Monday, 15 April 2019

Baofeng UV-5R programming with Windows 10

How to program the Baofeng UV-5R from a Windows 10 PC

Driver Installation

I needed to make some changes to my Baofeng UV-5R memory settings. Doing that manually is very unpleasant, and I have a programming cable, of course.
It is this one, that is not even labelled, but works great. (Important to note: it does not have the FTDI chip)
The most important thing is to have the right driver installed. The adapter acts a serial interface adapter and needs a driver for that.

USB ID of the adapter
I googled the ID of the adapter. The nearest match was the CH340 from wch.com. The driver can be downloaded from here.
The programming adapter apparently has to be plugged in when running the setup (with Admin rights), otherwise the driver installation failed on my machine.

Successful driver installation
To confirm the successful installation, check your device-manager. There should now be a new serial port.  Com3, in my case.
New Com-Port (3)
Once the programming cable is recognized as a serial port, we can proceed with the programming software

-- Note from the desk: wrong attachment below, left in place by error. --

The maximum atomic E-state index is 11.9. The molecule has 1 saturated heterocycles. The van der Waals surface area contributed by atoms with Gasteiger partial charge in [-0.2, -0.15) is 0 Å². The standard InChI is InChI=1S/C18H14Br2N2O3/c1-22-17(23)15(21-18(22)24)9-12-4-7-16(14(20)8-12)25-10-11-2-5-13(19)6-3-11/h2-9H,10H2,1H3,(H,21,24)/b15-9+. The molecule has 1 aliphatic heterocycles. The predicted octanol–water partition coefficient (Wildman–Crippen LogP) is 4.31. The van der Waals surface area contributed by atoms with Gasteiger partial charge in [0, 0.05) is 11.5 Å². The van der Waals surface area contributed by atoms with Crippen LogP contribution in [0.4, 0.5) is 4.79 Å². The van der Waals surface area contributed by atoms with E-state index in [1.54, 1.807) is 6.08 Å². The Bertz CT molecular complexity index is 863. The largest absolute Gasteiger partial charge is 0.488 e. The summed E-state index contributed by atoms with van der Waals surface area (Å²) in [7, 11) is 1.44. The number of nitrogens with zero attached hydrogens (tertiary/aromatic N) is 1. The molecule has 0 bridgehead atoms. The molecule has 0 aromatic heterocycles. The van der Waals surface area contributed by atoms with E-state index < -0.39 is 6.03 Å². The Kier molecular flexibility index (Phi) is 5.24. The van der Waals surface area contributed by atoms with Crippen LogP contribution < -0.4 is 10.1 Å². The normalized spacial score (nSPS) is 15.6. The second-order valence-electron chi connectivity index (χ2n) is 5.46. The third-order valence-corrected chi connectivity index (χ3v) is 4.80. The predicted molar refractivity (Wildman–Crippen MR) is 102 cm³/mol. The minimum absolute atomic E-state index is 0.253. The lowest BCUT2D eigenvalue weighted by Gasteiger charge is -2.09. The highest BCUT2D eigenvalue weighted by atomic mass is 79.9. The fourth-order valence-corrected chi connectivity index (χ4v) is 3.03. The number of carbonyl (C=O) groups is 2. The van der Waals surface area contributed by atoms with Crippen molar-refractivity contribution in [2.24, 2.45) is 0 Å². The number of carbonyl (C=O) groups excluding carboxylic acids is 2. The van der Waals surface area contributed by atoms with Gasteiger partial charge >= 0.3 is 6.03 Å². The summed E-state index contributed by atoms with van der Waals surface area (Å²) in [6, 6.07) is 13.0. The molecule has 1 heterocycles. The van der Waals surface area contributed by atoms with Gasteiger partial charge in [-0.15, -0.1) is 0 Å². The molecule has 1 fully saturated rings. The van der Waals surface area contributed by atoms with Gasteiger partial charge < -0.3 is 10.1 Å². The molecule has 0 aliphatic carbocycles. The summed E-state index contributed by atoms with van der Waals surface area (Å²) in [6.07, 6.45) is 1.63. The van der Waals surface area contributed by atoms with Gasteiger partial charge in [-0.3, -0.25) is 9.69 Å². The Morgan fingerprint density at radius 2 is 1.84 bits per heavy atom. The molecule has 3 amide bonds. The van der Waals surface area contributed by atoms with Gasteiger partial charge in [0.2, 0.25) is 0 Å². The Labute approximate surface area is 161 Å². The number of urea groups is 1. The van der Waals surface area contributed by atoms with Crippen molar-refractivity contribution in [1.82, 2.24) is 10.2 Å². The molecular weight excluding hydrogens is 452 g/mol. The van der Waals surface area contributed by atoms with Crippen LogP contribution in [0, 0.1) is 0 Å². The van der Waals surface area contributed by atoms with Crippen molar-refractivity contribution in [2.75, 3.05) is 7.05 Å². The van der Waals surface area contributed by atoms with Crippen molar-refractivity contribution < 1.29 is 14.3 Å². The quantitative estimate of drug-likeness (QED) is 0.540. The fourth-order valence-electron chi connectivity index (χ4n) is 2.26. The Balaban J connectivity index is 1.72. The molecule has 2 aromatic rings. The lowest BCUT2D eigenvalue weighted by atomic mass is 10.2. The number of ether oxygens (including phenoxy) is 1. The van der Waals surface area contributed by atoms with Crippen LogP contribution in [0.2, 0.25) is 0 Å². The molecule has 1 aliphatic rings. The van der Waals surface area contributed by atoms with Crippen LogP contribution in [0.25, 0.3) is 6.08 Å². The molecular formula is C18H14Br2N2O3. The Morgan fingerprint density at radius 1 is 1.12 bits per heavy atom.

Chirp installation

Chirp is a fantastic piece of software that allows to program a wide variety of radios. Chirp can be downloaded from here. The daily build usually is the best version to use.
Chose the UV-5R
The serial adapter connects to the Mic/Speaker socket

I usually download the current setup from the radio, modify it and upload it to the radio.

Programming hints

It is absolutely not essential, but I like to see my name and call sign when I turn on the radio:
Power-on message
For normal ham-radio operation, these advanced settings work great for me:


Simplex programming

For normal simplex work, I use the old fashioned, wide deviation FM settings. That might vary from region to region.
Simplex Channel example
There are some unused settings here for the tone squelch. The important bit is to have the Duplex field empty.

Repeater programming

For the local repeaters, tone mode settings depend on your local requirements. Here is a very simple example for a 2m repeater:
Repeater example
The 2m repeaters in my IARU region have negative 600kHz offset for their input. This repeater doesn't need any tones.

Prevent transmission

Sometimes you might want to just listen in and be 100% sure you don't interfere with a service you have no license for. In that case, set Duplex to "off".
Duplex off = no TX
If you press the PTT key, the radio won't transmit. An interesting feature for those not-yet holding a ham-radio license.


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